John Langdon Caskey— 1980 Gold Medal Award for Distinguished Archaeological Achievement
John Langdon Caskey, excavator and interpreter of preclassical Greece, has transformed and enriched our understanding of the preliterate cultures of the mainland and the Cyclades.
In the Argolid he wisely selected the mound beside the Lernaean spring to test our concepts of Helladic prehistory. Working with a team of associates and apprentices, he exposed the House of the Tiles as a clue to Early Helladic art and architecture, economy and organization, with due regard for bio-archaeology. The fate of this mansion, its destruction well before the end of the third millennium B.C., and the rebuilding of Lerna in utterly different form by people of different customs, led Caskey to re-examine carefully, in many Hesperia reports and other discussions, the story of the coming of the Greeks. He recorded the progress in protohistorical understanding in the pages of the new Cambridge Ancient History. On the site, the House of the Tiles was preserved and roofed in a simple and effective way so that it stands as a monument to the predecessors of the Greeks in the Argolid.
At Ayia Irini on Keos, the Cycladic island off the Attic southeast coast, Caskey selected his second major objective with keen insight and instinct. With a team taught through his lucid and methodical approach, he brought to life the Bronze Age town on the bay of Ayia Irini, its growth as an island community in contact with neighbors and rivals, Minoans and mainlanders, and he again made us discern matters of cultural interaction and chronology, of Greeks and pre-Greeks, and this time, also of major art and religion. The temple at Ayia Irini, with its bold architectural form and its large terracotta statues, stands as a physical reality and scholarly challenge in the sea of hypotheses concerning Aegean religion. Ayia Irini has thus become the starting point for a new study of Aegean beliefs and cult practices.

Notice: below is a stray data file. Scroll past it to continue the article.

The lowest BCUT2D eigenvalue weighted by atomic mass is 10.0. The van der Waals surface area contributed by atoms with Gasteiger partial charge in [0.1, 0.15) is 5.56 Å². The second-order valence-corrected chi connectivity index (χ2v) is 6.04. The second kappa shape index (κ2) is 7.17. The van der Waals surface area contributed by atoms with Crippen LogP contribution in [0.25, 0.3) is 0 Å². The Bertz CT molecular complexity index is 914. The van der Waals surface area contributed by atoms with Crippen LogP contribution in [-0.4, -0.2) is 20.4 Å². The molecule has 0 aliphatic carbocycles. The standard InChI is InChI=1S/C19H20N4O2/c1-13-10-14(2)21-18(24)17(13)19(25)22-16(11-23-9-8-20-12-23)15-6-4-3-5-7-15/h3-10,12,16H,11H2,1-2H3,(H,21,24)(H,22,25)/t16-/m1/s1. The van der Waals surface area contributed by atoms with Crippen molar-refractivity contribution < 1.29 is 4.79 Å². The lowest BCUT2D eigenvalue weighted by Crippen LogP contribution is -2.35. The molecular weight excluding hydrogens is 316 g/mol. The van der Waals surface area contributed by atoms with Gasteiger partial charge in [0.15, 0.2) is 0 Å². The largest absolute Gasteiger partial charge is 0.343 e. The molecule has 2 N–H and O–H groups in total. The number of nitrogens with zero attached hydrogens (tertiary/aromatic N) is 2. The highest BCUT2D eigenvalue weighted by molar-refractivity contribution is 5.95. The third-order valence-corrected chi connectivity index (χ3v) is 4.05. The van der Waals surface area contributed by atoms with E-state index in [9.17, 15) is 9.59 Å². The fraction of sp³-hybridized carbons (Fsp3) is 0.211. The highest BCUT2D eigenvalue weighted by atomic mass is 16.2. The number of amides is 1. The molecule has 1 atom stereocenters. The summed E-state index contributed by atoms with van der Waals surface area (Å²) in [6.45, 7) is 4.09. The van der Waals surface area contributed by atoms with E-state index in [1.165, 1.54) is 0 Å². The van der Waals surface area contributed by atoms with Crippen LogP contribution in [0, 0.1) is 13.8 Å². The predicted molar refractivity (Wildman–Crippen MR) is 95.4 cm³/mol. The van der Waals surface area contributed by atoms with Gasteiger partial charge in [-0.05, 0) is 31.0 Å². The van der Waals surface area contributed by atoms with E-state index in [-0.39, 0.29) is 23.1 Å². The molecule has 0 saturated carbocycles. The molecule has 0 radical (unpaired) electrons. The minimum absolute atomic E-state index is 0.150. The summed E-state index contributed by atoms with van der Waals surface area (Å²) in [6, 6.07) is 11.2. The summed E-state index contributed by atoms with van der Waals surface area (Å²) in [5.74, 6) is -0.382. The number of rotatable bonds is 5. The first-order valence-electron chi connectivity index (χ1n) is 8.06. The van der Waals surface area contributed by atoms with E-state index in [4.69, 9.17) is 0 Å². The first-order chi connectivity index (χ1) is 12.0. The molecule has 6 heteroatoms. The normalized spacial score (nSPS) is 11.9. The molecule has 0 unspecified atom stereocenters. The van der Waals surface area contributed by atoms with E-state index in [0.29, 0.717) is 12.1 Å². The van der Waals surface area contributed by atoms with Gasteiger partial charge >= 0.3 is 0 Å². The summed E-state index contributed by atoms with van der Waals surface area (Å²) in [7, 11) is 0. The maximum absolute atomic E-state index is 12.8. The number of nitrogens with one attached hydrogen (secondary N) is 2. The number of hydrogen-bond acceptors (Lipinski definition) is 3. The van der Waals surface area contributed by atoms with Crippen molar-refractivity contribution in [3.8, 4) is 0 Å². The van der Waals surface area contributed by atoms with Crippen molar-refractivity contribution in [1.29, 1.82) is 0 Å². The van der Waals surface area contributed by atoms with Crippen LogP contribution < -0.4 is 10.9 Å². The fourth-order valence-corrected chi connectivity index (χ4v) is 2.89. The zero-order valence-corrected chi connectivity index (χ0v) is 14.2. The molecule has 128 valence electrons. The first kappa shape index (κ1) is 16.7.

The site and museum of Keos are being prepared for the completion of the excavation and its study by the younger generation of archaeologists trained by Caskey. The volumes of the final reports on Keos and Lerna have begun to appear and those in progress are even now part of lively and constructive scholarly discussion in the wide world of modern Aegean archaeology.
As a beginning student, Caskey participated in the University of Cincinnati's excavations at Troy under Carl Blegen in the 1930's and subsequently took an important part in the four-volume publication of Troy. He forms a link with the era of Dörpfeld, who came back to Troy to discuss the site with the Cincinnati excavators.
In 1949, Caskey began a decade of distinguished service as Director of the American School of Classical Studies at Athens, seeing the School through the exciting but difficult phase of returning after the disruptions of war to the level of scholarly activity and excellence it had previously enjoyed. In this arduous service he earned the affectionate respect of many Greek and foreign colleagues as well as members of the American School. Numerous honors attest to his status as a Philhellene. Lerna was excavated during this period, as an undertaking of the American School.
In 1959, Caskey became Head of the Department of Classics of the University of Cincinnati, under whose auspices he excavated in Keos. He maintained the high reputation this Department had acquired under Blegen, attracting first-class students and giving them first-class training.
In awarding John L. Caskey the Gold Medal for Distinguished Archaeological Achievement the Archaeological Institute of America honors an excavator, author, teacher and administrator who has broadened the great tradition of archaeology and opened new horizons in the early history of Greece and its people.